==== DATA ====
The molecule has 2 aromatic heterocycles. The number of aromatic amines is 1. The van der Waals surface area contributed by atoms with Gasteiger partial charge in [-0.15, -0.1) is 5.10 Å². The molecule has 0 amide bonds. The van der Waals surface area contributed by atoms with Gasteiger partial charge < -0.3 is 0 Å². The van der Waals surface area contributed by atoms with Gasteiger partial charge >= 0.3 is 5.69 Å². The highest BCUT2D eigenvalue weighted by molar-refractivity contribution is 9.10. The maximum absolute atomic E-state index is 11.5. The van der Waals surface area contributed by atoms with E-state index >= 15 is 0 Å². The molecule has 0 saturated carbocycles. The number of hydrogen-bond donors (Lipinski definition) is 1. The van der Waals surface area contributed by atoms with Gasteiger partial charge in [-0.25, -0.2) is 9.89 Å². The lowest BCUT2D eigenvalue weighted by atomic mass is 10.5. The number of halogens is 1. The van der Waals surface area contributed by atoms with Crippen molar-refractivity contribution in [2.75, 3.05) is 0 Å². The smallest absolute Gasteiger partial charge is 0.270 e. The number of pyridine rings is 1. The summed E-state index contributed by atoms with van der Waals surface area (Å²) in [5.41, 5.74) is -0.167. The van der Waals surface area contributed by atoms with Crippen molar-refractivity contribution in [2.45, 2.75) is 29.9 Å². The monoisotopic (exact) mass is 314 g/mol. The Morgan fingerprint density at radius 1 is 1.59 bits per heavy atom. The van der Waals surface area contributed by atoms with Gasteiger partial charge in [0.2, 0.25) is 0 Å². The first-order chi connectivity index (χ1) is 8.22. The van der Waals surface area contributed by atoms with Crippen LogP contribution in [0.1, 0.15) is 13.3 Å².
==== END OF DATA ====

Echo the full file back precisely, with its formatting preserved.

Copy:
The molecule has 2 aromatic heterocycles. The number of aromatic amines is 1. The van der Waals surface area contributed by atoms with Gasteiger partial charge in [-0.15, -0.1) is 5.10 Å². The molecule has 0 amide bonds. The van der Waals surface area contributed by atoms with Gasteiger partial charge < -0.3 is 0 Å². The van der Waals surface area contributed by atoms with Gasteiger partial charge >= 0.3 is 5.69 Å². The highest BCUT2D eigenvalue weighted by molar-refractivity contribution is 9.10. The maximum absolute atomic E-state index is 11.5. The van der Waals surface area contributed by atoms with E-state index >= 15 is 0 Å². The molecule has 0 saturated carbocycles. The number of hydrogen-bond donors (Lipinski definition) is 1. The van der Waals surface area contributed by atoms with Gasteiger partial charge in [-0.25, -0.2) is 9.89 Å². The lowest BCUT2D eigenvalue weighted by atomic mass is 10.5. The number of halogens is 1. The van der Waals surface area contributed by atoms with Crippen molar-refractivity contribution in [2.75, 3.05) is 0 Å². The smallest absolute Gasteiger partial charge is 0.270 e. The number of pyridine rings is 1. The summed E-state index contributed by atoms with van der Waals surface area (Å²) in [5.41, 5.74) is -0.167. The van der Waals surface area contributed by atoms with Crippen molar-refractivity contribution in [2.45, 2.75) is 29.9 Å². The monoisotopic (exact) mass is 314 g/mol. The Morgan fingerprint density at radius 1 is 1.59 bits per heavy atom. The van der Waals surface area contributed by atoms with Gasteiger partial charge in [0.2, 0.25) is 0 Å². The first-order chi connectivity index (χ1) is 8.22. The van der Waals surface area contributed by atoms with Crippen LogP contribution in [0.1, 0.15) is 13.3 Å².